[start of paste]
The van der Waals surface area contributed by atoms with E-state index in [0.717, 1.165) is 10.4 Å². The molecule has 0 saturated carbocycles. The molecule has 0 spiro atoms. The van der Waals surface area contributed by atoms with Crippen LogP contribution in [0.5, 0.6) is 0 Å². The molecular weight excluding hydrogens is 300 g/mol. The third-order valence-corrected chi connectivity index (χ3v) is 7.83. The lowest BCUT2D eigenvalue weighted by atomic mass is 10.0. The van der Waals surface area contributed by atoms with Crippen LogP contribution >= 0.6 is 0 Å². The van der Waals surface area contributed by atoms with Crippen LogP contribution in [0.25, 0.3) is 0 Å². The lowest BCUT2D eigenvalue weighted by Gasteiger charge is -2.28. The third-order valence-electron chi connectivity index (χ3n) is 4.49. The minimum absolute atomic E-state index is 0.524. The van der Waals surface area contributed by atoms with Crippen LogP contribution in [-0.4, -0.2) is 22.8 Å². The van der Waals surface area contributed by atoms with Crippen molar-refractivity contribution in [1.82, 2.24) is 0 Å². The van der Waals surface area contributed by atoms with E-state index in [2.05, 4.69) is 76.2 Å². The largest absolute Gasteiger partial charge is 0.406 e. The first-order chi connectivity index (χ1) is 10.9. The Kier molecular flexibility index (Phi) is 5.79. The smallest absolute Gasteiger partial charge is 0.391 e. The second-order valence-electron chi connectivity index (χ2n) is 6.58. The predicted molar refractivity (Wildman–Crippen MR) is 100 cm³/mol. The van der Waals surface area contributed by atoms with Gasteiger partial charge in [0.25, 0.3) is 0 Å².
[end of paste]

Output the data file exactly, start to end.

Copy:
The van der Waals surface area contributed by atoms with E-state index in [0.717, 1.165) is 10.4 Å². The molecule has 0 saturated carbocycles. The molecule has 0 spiro atoms. The van der Waals surface area contributed by atoms with Crippen LogP contribution in [0.5, 0.6) is 0 Å². The molecular weight excluding hydrogens is 300 g/mol. The third-order valence-corrected chi connectivity index (χ3v) is 7.83. The lowest BCUT2D eigenvalue weighted by atomic mass is 10.0. The van der Waals surface area contributed by atoms with Crippen LogP contribution >= 0.6 is 0 Å². The van der Waals surface area contributed by atoms with Crippen LogP contribution in [0.25, 0.3) is 0 Å². The lowest BCUT2D eigenvalue weighted by Gasteiger charge is -2.28. The third-order valence-electron chi connectivity index (χ3n) is 4.49. The minimum absolute atomic E-state index is 0.524. The van der Waals surface area contributed by atoms with Crippen LogP contribution in [-0.4, -0.2) is 22.8 Å². The van der Waals surface area contributed by atoms with Crippen molar-refractivity contribution in [1.82, 2.24) is 0 Å². The van der Waals surface area contributed by atoms with E-state index in [2.05, 4.69) is 76.2 Å². The largest absolute Gasteiger partial charge is 0.406 e. The first-order chi connectivity index (χ1) is 10.9. The Kier molecular flexibility index (Phi) is 5.79. The smallest absolute Gasteiger partial charge is 0.391 e. The second-order valence-electron chi connectivity index (χ2n) is 6.58. The predicted molar refractivity (Wildman–Crippen MR) is 100 cm³/mol. The van der Waals surface area contributed by atoms with Gasteiger partial charge in [0.25, 0.3) is 0 Å².